So users may be converting through mobile search, but we may not be tracking them.
There are ways around this, such as use of a 1st party analytics provider, but thought I would highlight that we need to question the metrics provided as well as the channel.

over 5 years ago

Nick Craig

Nick Craig, Managing Director at Mackerel Media

Given the wide variation in user experiences available on mobile devices, is there any more granular information showing how the CTR and CR rates vary from platform to platform? Likewise connection speed or 'environment' - someone searching on an android device on a bus on the way to work is likely to behave very differently to someone searching on an iPad whilst sitting on the sofa at home, for example.

over 5 years ago

Ed Longley

Ed Longley, Head of Direct Online at Hiscox

An interesting piece that raises a couple of questions.

Should Mobile search be directing responses to a transactional website that is not optimised for mobile use, or is it better to drive responses directly to a call centre via Click to Call?

The conversion that's included doesn't appear to include offline conversions - an important consideration for more complex products/ services.

over 5 years ago

Graham Charlton

Graham Charlton, Editor in Chief at ClickZ Global

I think, as the last few comments show, the stats raise as many questions as they answer.

I'll post more detailed stats as and when I find them.

over 5 years ago

Graham Charlton

Graham Charlton, Editor in Chief at ClickZ Global

I think, as the last few comments show, the stats raise as many questions as they answer.

I'll post more detailed stats as and when I find them.

over 5 years ago

Nico Koepke

Nico Koepke, CEO at KODIME LtdSmall Business

Good point by Neil Y, and Joseph re cookies also - it still remains to be seen how the likes of Google will provide advertisers with opportunities that go beyond the 1-3 text lines on small screen - yes more impact / CTR for those ads that are "above the fold" on small screen, but no long tail. Same issues applies to SEO results - ever scrolled mobile search results on your iPhone/BB/HTC?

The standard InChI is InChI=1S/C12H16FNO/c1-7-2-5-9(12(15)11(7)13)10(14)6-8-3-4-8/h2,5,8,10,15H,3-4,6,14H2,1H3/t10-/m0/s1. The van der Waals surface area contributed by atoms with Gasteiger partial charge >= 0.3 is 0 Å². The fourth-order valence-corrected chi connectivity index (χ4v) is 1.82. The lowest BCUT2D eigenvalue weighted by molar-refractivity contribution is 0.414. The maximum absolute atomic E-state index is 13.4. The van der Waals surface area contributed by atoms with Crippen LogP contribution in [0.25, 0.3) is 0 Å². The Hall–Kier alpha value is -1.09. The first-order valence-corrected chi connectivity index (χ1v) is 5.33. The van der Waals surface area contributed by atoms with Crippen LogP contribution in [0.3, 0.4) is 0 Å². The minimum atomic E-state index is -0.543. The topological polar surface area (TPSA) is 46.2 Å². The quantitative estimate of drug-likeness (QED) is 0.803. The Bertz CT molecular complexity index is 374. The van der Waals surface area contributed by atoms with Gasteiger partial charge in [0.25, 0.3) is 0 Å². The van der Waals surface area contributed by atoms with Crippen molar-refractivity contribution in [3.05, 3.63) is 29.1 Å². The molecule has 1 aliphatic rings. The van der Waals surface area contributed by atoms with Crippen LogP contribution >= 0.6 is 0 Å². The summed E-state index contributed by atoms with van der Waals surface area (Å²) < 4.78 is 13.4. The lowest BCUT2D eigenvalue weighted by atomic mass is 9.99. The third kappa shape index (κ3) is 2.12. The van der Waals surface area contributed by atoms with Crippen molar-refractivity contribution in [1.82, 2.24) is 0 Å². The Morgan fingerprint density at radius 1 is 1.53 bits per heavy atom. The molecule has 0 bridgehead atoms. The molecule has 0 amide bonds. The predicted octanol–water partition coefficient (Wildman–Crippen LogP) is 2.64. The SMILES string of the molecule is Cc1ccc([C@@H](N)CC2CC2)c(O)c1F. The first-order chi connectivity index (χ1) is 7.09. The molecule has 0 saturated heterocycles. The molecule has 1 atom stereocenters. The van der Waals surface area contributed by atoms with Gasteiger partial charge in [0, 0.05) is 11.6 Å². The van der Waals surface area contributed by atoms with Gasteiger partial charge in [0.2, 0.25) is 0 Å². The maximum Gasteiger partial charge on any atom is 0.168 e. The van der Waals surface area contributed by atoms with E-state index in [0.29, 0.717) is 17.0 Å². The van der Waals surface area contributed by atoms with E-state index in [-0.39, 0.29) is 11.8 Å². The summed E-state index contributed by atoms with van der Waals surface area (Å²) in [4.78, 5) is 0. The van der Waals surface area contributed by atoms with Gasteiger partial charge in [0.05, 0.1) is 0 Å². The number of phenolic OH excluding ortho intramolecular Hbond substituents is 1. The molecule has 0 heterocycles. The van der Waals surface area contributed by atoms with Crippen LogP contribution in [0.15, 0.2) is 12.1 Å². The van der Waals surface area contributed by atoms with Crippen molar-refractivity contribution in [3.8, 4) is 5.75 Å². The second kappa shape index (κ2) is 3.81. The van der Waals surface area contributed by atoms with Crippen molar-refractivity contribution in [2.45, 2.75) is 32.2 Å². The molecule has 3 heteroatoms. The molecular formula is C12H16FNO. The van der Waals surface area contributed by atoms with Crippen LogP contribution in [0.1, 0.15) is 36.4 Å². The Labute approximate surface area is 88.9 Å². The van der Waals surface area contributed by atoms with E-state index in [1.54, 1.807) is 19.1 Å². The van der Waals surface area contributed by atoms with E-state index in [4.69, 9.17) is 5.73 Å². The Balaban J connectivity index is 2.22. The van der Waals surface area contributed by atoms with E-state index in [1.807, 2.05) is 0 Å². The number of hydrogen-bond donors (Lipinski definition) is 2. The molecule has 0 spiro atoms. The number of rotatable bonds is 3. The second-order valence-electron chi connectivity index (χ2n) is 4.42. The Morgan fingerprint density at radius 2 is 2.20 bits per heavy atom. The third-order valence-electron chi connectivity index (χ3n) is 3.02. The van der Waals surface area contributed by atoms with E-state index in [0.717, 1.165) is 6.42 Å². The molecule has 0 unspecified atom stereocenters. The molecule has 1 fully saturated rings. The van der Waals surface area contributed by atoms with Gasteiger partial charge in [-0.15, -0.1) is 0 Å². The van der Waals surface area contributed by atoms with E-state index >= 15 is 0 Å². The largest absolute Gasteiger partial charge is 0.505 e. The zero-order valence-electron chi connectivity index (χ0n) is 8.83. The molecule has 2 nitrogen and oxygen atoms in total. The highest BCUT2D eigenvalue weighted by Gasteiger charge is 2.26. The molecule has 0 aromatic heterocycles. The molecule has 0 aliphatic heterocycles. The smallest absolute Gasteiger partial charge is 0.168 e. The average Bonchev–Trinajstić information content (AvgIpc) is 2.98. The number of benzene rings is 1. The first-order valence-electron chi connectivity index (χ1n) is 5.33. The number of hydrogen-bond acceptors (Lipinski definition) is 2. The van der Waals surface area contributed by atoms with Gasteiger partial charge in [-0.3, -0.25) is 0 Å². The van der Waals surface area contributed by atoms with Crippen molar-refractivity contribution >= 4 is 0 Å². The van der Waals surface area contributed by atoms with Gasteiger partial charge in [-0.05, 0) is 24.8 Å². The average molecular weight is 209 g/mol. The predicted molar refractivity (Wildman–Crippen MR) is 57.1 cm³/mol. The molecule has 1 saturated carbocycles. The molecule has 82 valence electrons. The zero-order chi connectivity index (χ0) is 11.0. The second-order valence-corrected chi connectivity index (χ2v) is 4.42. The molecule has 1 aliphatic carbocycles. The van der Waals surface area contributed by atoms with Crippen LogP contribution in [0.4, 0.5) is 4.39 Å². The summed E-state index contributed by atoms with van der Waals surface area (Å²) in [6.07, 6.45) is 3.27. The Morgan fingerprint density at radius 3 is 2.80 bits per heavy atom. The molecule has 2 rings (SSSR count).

over 5 years ago

Peter McCormack

Peter McCormack, Founder at McCormack Morrison

@Ed Longley, I don't think they are the choices, companies investing in mobile PPC really should be investing in mobile landing pages.

Interesting article but really not surprising, the phone really is a transactional tool.

over 5 years ago

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Charles

Does anyone have any links to surveys on what the main barriers to conversion are on mobile sites?

My guess would be:
1. Slow connection speeds / slow page-loading speeds.
2. Small screen making it difficult to navigate through checkout pages.
3. More difficult to type on mobiles, again, making checkout much more fussy.

Finally, does anyone have any evidence of successfully using mobile marketing for online retail? I have seen through our web stats that there is a much higher proportion of natural search traffic on mobile than desktop - about 45% vs 30%. The Direct load figures are the mirror image of that, my guess being that people don't use auto-type-ahead or faves as much on mobile. Either way, that makes natural search 50% more important.

over 5 years ago

Jonathan Beeston

Jonathan Beeston, Director, New Product Innovation, EMEA at Media & Advertising Solutions, Adobe

Great to see our data has created such debate! The promising thing is that no longer are we discussing whether mobile is a viable channel for transactions, rather the best way to exploit it.

@Joseph: if you're tracking mobile search via a redirect, then the iphone shouldn't have a problem accepting a cookie. At the time the redirect sets the cookie, it's 1st party. If you're doing it another way, such as with a 3rd party javascript on the landing page, I agree that you're missing data. I would imagine most of the world uses a redirect to track search. The iphone doesn't have a problem with the cookie being read during a transaction, even though it's now in a 3rd party context.

over 5 years ago

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Sara Burton

I'm confused on how to read this chart, is this saying that CPC's are 61% LOWER or HIGHER then compared to desktop?

almost 5 years ago

Jonathan Beeston

Jonathan Beeston, Director, New Product Innovation, EMEA at Media & Advertising Solutions, Adobe

@Sara: The chart says mobile CPCs are 61% of desktop, so they are 39% lower.

almost 5 years ago